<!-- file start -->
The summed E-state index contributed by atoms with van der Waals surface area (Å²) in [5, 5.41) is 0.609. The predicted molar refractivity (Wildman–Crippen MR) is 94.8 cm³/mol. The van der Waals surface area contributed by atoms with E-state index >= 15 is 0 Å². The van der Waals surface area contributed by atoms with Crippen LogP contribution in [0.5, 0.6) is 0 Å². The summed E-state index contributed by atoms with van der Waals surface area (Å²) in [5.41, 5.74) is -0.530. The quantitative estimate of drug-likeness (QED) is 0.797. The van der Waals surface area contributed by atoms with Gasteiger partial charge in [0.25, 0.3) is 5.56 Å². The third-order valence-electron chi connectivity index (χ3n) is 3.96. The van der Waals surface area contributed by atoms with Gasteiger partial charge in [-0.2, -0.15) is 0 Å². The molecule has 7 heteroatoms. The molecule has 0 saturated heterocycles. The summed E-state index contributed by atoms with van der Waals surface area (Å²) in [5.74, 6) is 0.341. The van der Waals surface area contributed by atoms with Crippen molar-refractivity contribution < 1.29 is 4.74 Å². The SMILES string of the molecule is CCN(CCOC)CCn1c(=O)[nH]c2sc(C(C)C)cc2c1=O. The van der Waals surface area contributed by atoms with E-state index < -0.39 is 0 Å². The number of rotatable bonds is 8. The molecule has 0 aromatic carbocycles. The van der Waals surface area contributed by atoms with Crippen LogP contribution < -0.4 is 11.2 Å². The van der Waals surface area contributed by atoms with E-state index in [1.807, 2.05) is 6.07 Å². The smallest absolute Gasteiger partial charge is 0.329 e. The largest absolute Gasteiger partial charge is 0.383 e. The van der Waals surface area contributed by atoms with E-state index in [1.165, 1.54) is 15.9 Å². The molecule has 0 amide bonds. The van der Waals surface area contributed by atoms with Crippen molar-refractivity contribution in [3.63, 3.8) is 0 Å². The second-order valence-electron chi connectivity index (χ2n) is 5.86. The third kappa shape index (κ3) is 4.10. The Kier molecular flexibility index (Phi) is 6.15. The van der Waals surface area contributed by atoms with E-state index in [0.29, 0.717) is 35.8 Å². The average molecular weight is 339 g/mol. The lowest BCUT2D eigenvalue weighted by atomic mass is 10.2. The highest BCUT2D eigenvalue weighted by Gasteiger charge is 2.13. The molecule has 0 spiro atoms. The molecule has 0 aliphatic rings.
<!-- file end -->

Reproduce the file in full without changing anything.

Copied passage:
The summed E-state index contributed by atoms with van der Waals surface area (Å²) in [5, 5.41) is 0.609. The predicted molar refractivity (Wildman–Crippen MR) is 94.8 cm³/mol. The van der Waals surface area contributed by atoms with E-state index >= 15 is 0 Å². The van der Waals surface area contributed by atoms with Crippen LogP contribution in [0.5, 0.6) is 0 Å². The summed E-state index contributed by atoms with van der Waals surface area (Å²) in [5.41, 5.74) is -0.530. The quantitative estimate of drug-likeness (QED) is 0.797. The van der Waals surface area contributed by atoms with Gasteiger partial charge in [0.25, 0.3) is 5.56 Å². The third-order valence-electron chi connectivity index (χ3n) is 3.96. The van der Waals surface area contributed by atoms with Gasteiger partial charge in [-0.2, -0.15) is 0 Å². The molecule has 7 heteroatoms. The molecule has 0 saturated heterocycles. The summed E-state index contributed by atoms with van der Waals surface area (Å²) in [5.74, 6) is 0.341. The van der Waals surface area contributed by atoms with Crippen molar-refractivity contribution < 1.29 is 4.74 Å². The SMILES string of the molecule is CCN(CCOC)CCn1c(=O)[nH]c2sc(C(C)C)cc2c1=O. The van der Waals surface area contributed by atoms with E-state index < -0.39 is 0 Å². The number of rotatable bonds is 8. The molecule has 0 aromatic carbocycles. The van der Waals surface area contributed by atoms with Crippen LogP contribution < -0.4 is 11.2 Å². The van der Waals surface area contributed by atoms with E-state index in [1.807, 2.05) is 6.07 Å². The smallest absolute Gasteiger partial charge is 0.329 e. The largest absolute Gasteiger partial charge is 0.383 e. The van der Waals surface area contributed by atoms with E-state index in [1.165, 1.54) is 15.9 Å². The molecule has 0 amide bonds. The van der Waals surface area contributed by atoms with Crippen molar-refractivity contribution in [3.63, 3.8) is 0 Å². The second-order valence-electron chi connectivity index (χ2n) is 5.86. The third kappa shape index (κ3) is 4.10. The Kier molecular flexibility index (Phi) is 6.15. The van der Waals surface area contributed by atoms with E-state index in [0.29, 0.717) is 35.8 Å². The average molecular weight is 339 g/mol. The lowest BCUT2D eigenvalue weighted by atomic mass is 10.2. The highest BCUT2D eigenvalue weighted by Gasteiger charge is 2.13. The molecule has 0 spiro atoms. The molecule has 0 aliphatic rings.